"Look again at that dot. That's here. That's home. That's us. On it everyone you love, everyone you know, everyone you ever heard of, every human being who ever was, lived out their lives. The aggregate of our joy and suffering, thousands of confident religions, ideologies, and economic doctrines, every hunter and forager, every hero and coward, every creator and destroyer of civilization, every king and peasant, every young couple in love, every mother and father, hopeful child, inventor and explorer, every teacher of morals, every corrupt politician, every "superstar," every "supreme leader," every saint and sinner in the history of our species lived there-on a mote of dust suspended in a sunbeam."
- Carl Sagan, The Pale Blue Dot
The Earth, the pale blue dot seen in the photo above, gets its blue color from the water which covers 71% of its surface. However, 97% of the water on earth is in the oceans, and of the remaining 3%, half is frozen in the polar ice caps.
The remaining 1.5% is Earth's supply of fresh water, and we are consuming it faster than ever.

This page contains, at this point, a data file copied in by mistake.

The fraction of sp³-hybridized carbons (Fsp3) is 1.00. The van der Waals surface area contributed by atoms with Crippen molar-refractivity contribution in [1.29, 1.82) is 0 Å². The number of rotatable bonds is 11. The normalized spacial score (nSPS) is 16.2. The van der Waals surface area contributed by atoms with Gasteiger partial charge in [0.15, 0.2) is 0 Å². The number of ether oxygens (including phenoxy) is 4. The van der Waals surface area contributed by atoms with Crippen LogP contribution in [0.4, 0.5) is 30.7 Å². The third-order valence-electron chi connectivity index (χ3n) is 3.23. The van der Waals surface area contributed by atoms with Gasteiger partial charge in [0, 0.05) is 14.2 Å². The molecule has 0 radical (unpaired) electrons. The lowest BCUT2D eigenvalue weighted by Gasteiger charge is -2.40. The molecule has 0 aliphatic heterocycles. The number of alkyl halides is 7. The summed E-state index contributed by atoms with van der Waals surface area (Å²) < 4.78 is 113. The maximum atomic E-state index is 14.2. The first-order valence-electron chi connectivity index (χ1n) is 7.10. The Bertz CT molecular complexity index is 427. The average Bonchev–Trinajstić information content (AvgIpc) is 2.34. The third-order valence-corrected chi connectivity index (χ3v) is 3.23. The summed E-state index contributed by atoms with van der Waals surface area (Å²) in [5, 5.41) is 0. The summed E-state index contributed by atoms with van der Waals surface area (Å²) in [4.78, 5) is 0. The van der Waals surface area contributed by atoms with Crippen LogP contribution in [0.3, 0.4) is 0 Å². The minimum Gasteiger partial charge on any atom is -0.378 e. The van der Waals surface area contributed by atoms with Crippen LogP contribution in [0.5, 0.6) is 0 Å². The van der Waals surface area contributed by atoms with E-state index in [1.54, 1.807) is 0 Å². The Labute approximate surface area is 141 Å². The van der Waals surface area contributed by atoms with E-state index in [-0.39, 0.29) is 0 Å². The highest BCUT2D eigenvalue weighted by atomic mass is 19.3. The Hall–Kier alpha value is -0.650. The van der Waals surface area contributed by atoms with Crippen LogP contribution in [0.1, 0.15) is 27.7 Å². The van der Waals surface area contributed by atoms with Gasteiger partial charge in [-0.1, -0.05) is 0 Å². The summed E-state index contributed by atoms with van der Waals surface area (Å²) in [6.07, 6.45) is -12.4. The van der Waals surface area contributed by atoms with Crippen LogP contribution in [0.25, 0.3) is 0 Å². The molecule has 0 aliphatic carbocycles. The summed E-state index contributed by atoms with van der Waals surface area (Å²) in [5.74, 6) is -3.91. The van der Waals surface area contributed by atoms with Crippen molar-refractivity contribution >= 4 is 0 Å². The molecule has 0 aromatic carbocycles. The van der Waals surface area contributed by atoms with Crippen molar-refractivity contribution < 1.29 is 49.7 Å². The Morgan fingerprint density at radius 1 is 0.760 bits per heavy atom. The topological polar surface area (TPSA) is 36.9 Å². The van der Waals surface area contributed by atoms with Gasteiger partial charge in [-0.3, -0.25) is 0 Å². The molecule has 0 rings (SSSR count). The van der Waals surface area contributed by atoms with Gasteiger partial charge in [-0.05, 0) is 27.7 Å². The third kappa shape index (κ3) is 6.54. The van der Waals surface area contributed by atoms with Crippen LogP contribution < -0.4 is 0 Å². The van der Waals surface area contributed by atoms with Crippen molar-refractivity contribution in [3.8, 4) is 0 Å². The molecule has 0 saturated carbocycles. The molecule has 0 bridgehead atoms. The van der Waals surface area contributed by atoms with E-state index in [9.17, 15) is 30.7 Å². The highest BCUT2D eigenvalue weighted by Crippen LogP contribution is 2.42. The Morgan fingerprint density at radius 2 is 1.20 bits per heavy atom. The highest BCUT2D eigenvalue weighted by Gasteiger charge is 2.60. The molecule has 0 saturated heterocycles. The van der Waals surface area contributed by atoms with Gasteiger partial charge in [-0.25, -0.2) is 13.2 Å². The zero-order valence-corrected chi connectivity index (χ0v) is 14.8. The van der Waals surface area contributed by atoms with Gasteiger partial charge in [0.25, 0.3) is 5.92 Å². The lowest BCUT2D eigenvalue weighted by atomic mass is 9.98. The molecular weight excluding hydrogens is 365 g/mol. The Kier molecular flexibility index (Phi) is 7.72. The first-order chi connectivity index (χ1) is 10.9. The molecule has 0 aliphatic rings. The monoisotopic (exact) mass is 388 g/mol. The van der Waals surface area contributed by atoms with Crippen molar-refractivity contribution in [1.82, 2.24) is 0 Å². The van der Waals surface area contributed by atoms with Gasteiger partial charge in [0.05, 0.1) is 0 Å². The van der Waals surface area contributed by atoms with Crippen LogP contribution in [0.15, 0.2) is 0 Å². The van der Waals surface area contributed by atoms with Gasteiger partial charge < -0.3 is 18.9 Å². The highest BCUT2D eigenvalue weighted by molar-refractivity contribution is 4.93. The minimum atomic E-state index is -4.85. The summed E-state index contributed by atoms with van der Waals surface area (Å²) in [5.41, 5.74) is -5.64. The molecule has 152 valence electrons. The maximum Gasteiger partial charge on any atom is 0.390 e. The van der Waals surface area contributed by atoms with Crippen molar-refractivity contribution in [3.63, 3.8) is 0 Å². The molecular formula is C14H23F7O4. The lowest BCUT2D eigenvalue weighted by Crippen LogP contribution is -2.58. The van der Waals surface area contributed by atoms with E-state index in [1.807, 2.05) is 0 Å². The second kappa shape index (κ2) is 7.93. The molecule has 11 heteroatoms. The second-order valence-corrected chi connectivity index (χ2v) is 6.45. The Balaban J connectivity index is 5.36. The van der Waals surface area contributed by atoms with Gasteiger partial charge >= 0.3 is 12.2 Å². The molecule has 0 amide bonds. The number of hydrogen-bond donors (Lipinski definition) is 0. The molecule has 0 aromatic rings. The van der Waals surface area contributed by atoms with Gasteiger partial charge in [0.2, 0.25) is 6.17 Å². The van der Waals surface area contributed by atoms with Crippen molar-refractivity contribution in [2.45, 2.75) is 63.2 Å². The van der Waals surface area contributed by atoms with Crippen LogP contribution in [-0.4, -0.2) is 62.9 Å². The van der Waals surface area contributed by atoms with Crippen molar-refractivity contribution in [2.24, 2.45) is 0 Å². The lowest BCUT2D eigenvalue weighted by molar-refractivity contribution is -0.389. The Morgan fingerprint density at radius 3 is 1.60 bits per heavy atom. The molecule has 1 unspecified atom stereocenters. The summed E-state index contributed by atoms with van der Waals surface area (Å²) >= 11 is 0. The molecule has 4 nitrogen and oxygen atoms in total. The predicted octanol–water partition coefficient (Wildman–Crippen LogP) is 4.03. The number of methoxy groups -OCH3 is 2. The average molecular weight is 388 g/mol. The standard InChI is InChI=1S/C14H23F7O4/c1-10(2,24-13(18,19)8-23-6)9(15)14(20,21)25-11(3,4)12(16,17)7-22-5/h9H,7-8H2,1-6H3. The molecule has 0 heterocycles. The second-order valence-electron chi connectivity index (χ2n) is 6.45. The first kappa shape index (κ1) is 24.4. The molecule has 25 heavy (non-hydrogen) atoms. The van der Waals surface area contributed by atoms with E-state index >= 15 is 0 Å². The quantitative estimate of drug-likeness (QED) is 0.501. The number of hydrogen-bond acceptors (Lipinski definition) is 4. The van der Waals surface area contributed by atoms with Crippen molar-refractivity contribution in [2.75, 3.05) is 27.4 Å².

"The United Nations reports that we have 15 years to avert a full-blown water crisis and by 2030, demand for water will outstrip supply by 40 percent... The relentless over-extraction of groundwater and water from rivers has caused great damage in the Global South and is now doing the same in the North. Stunningly, more than half the rivers in China have disappeared since 1990. Asia’s Aral Sea and Africa’s Lake Chad—once the fourth- and sixth-largest lakes in the world, respectively—have all but dried up due to unremitting use for export-oriented crop irrigation "
A majority of the world’s population lives within a 30-mile radius of water sources that are badly stressed or running out. Water is being removed from ground sources 15 times faster than it is being replenished. Worldwide we are losing approximately 75 Billion cubic meters of fresh water annually, and according to the G7 Summit, it is estimated that in less than 50 years there could be a collapse of our planet's water sources.
Rainfall and river water can not sustain humanity's growing water needs in many parts of the world, and ground water reservoirs are being depleted or even contaminated by industry. However, there is more fresh water in the atmosphere than in all of the rivers of the planet combined (Source: U.S. Geological Survey). This is a tremendous opportunity.